"The FBI will be here in a few minutes. Now, listen. I've just been speaking to the mayor. The Pentagon is already onto this. That thing is some kind of satellite. Or something. And it isn't one of ours. Obviously they want this kept out of the media for as long as possible. It's a national security matter already."

Solms nodded. "We've got the area secured. But I have a problem, sir. Two of my officers are missing. And so is a security guard. We need to get forensics in here ASAP. And we'd better call the bomb squad as well, in case that thing is dangerous."

The university president fought down an anxiety-driven angry response, reminding himself firmly that Solms was just a good cop doing his job. Then, in a carefully controlled voice, O'Ryan said: "I suggest you wait until the FBI get here. Apparently they're already on their way. After all, they might just have run away or be absent from their posts for a few minutes ... mightn't they?"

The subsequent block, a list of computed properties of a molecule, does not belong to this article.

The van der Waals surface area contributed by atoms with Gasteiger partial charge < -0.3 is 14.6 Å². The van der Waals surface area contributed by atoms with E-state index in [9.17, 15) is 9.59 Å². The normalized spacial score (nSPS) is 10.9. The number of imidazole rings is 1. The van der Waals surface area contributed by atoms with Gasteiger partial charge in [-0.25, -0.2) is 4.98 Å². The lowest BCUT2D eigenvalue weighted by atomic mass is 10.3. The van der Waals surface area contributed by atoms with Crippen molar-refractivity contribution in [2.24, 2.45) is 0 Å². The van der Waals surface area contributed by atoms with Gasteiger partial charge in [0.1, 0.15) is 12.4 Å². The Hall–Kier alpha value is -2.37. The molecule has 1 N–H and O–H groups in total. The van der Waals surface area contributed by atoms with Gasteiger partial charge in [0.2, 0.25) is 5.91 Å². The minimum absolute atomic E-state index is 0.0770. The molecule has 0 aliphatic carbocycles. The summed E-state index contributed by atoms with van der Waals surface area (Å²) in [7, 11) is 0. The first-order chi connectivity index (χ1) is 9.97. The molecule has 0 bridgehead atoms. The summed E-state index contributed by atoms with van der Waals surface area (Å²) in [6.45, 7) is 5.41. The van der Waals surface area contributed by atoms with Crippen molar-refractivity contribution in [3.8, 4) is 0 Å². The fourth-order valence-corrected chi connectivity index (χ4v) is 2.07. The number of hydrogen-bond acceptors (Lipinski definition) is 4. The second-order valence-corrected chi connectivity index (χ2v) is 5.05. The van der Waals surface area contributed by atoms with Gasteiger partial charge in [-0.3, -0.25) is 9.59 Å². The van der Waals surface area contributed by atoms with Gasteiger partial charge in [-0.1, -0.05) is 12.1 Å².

Solms looked stubborn. "Stavros and Hawkins are useless slobs, sir. But police crime-scene procedures have to be followed in something like this, or we're treading on a very fine legal line." Two of the regular Chicago officers echoed their agreement.

The president looked at his watch. He sighed. "Lieutenant, the federal government will have some men to take it out of here before first light anyway. Then your investigation can proceed as normal."

* * *

Lieutenant Solms' father was a builder by trade. As a result Solms knew something about bricks and mortar. And if they could get that thing out of the building without knocking down a few walls, he was a Dutchman's maiden aunt. (Continues...)

Excerpted from Pyramid Scheme by David Freer Eric Flint Excerpted by permission.
All rights reserved. No part of this excerpt may be reproduced or reprinted without permission in writing from the publisher.
Excerpts are provided by Dial-A-Book Inc. solely for the personal use of visitors to this web site.

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  • Anonymous

    Posted October 6, 2001

    Meet the real Greek Gods!

    This was an excellent, humorus read. Pyramid from outer space lands in Chicago, and sends our heroes to an alternate dimension were the Greek gods rule. They travel with Odyseus, meet Circe, and others. I don't like most humorus Fantasy or Science Fiction, but the team of David Freer and Eric Flint put together stories that cause me to chuckle, and at times laugh out loud. My favorite humorus F/SF is still the Myth Adventure stories, but this comes close.